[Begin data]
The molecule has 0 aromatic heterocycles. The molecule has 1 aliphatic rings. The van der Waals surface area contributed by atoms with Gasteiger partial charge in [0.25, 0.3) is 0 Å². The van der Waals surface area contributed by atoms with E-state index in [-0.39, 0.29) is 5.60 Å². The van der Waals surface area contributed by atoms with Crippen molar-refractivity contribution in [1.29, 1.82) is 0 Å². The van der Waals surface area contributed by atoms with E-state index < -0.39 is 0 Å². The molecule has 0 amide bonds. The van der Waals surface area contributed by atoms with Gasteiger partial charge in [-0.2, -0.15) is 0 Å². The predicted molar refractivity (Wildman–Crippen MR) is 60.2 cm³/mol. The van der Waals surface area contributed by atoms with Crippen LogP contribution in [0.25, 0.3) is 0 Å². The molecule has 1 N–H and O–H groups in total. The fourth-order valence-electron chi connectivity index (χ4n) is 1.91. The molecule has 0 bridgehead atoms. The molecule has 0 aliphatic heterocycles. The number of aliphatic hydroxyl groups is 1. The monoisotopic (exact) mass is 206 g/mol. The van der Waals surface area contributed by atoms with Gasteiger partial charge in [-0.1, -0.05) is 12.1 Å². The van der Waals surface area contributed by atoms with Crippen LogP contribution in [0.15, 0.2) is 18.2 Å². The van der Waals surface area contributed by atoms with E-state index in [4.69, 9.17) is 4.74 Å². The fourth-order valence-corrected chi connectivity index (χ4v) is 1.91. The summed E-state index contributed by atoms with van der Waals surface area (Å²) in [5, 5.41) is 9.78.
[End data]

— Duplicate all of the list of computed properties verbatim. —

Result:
The molecule has 0 aromatic heterocycles. The molecule has 1 aliphatic rings. The van der Waals surface area contributed by atoms with Gasteiger partial charge in [0.25, 0.3) is 0 Å². The van der Waals surface area contributed by atoms with E-state index in [-0.39, 0.29) is 5.60 Å². The van der Waals surface area contributed by atoms with Crippen molar-refractivity contribution in [1.29, 1.82) is 0 Å². The van der Waals surface area contributed by atoms with E-state index < -0.39 is 0 Å². The molecule has 0 amide bonds. The van der Waals surface area contributed by atoms with Gasteiger partial charge in [-0.2, -0.15) is 0 Å². The predicted molar refractivity (Wildman–Crippen MR) is 60.2 cm³/mol. The van der Waals surface area contributed by atoms with Crippen LogP contribution in [0.25, 0.3) is 0 Å². The molecule has 1 N–H and O–H groups in total. The fourth-order valence-electron chi connectivity index (χ4n) is 1.91. The molecule has 0 bridgehead atoms. The molecule has 0 aliphatic heterocycles. The number of aliphatic hydroxyl groups is 1. The monoisotopic (exact) mass is 206 g/mol. The van der Waals surface area contributed by atoms with Gasteiger partial charge in [-0.1, -0.05) is 12.1 Å². The van der Waals surface area contributed by atoms with Crippen LogP contribution in [0.15, 0.2) is 18.2 Å². The van der Waals surface area contributed by atoms with E-state index in [4.69, 9.17) is 4.74 Å². The fourth-order valence-corrected chi connectivity index (χ4v) is 1.91. The summed E-state index contributed by atoms with van der Waals surface area (Å²) in [5, 5.41) is 9.78.